Traditional geoscience departments commonly require 60 semester hours of geology and geology-related elective courses to achieve a BA/BS degree. Of the 60 hours, typically half are required courses in geology. Recently, the National Association of State Boards of Geology (ASBOG®) evaluated more than 10% of all geoscience curricula (62 universities) and compiled a list of required and elective courses necessary to achieve a BA/BS degree. The universities selected for the survey were based on the number of students that had taken the ASBOG® Fundamentals of Geology examination, which is an indicator that these departments understand of the need for professional licensure for non-academic, practicing geologists.
Many university geology programs have started to combine and rename courses for a variety of reasons: to provide students more freedom in selection of elective courses, as a result of course compression, and/or to simply add environment or sustainability to the course title to attract more students. For example, some geology programs now offer non-traditional course names such as Earth Materials, Surficial and Near-Surficial Processes, Life and Ecologies of the Past, Environmental Science, Sustainability, Internal Earth Processes, etc. This becomes problematic for graduates who seek licensure, given that these non-traditional course titles are often not considered by the State Licensing Boards to fulfill academic requirements. Furthermore, most State licensing statutes indicate a candidate must have a degree in Geology, Engineering Geology, and Geological Engineering.
With the current diversity in geology courses and degree programs, many students are graduating with degrees in Environmental Geology, Environmental Science, Earth and Atmospheric Science, Earth and Planetary Sciences, and Geosciences to name a few. Are these degrees from a Licensure Qualifying Program? State Licensure Boards report accounts of many disappointed and disgruntled candidates when the young professionals realize they have not received adequate academic training and/or degree in the geosciences to qualify for licensure.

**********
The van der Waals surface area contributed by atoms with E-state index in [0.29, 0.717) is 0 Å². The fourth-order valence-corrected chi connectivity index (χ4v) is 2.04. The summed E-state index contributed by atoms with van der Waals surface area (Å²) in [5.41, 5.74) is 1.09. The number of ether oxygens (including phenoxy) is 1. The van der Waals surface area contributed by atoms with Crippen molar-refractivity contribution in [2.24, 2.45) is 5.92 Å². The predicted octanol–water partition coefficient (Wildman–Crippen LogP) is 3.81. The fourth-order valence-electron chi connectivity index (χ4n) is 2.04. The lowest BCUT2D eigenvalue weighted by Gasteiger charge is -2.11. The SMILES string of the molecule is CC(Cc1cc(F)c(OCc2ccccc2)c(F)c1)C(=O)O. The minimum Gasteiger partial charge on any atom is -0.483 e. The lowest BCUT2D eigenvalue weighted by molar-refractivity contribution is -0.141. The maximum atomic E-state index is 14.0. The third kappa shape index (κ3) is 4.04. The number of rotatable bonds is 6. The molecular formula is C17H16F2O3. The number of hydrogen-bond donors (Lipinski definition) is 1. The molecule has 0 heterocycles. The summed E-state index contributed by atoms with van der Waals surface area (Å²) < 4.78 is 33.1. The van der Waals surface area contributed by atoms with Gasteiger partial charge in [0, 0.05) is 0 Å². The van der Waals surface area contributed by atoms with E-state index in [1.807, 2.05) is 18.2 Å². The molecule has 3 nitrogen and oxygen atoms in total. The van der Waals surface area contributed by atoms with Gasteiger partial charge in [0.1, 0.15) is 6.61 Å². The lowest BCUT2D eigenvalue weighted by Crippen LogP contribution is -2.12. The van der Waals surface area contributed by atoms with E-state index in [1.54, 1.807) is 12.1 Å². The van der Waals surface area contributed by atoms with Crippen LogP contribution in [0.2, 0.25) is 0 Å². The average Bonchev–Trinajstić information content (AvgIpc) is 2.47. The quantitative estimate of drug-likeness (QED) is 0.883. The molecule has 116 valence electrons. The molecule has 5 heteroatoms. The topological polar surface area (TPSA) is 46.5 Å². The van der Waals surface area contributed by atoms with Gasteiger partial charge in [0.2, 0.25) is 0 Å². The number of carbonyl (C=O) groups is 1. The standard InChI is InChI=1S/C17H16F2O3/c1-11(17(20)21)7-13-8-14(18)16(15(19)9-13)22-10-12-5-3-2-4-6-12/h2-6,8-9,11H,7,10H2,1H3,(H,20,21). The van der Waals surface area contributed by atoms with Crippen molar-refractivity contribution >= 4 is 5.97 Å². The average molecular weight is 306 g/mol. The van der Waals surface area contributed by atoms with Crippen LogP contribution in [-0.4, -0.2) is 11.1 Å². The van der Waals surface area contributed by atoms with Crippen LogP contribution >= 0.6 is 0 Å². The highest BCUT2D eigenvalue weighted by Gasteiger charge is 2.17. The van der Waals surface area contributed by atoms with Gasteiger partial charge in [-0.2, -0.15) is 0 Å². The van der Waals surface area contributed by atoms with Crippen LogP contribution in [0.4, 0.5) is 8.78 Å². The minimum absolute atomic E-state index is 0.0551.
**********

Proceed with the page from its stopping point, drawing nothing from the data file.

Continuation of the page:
Regardless of course names and evolving degree titles, faculty in geoscience departments are training the future workforce in geoscience-related sectors; consequently, geology departments need to align their curricula with requirements in the workforce so that they can better prepare students to practice geology. Occupational/task surveys, which include practitioners and academicians, are conducted by ASBOG® every 5- to 7-years to define the scope and content of national licensure examinations. Results of the surveys are useful to identify changes in the practice of the profession through time. Given that licensure examinations are based on blueprints developed from these occupational/task survey results, students will most benefit professionally when university faculty align their course content with ASBOG®s blueprint for the Fundamentals of Geology examination. Degree programs that are deemed to be Licensure Qualifying ensure this type of alignment through their course requirements.
Results from the Fundamentals of Geology examination can also be used for curriculum development, curriculum modification, departmental assessment, and accreditation using ASBOG®s Curriculum Performance Assessment Tool (CPAT). The Fundamentals of Geology examination emphasizes knowledge and skills that are typically acquired in an academic setting and lead to a BA/BS degree in geology. From the perspective of a university/college, information from the Fundamentals of Geology examination can be utilized to assess how well the geology faculty are relating an educational background in geology to skill sets needed by students to develop a fruitful career in geology.Date updated: 2019-10-28
Written and compiled by Randy Kath, Deana Sneyd, and Aaron Johnson for AGI, October 2019
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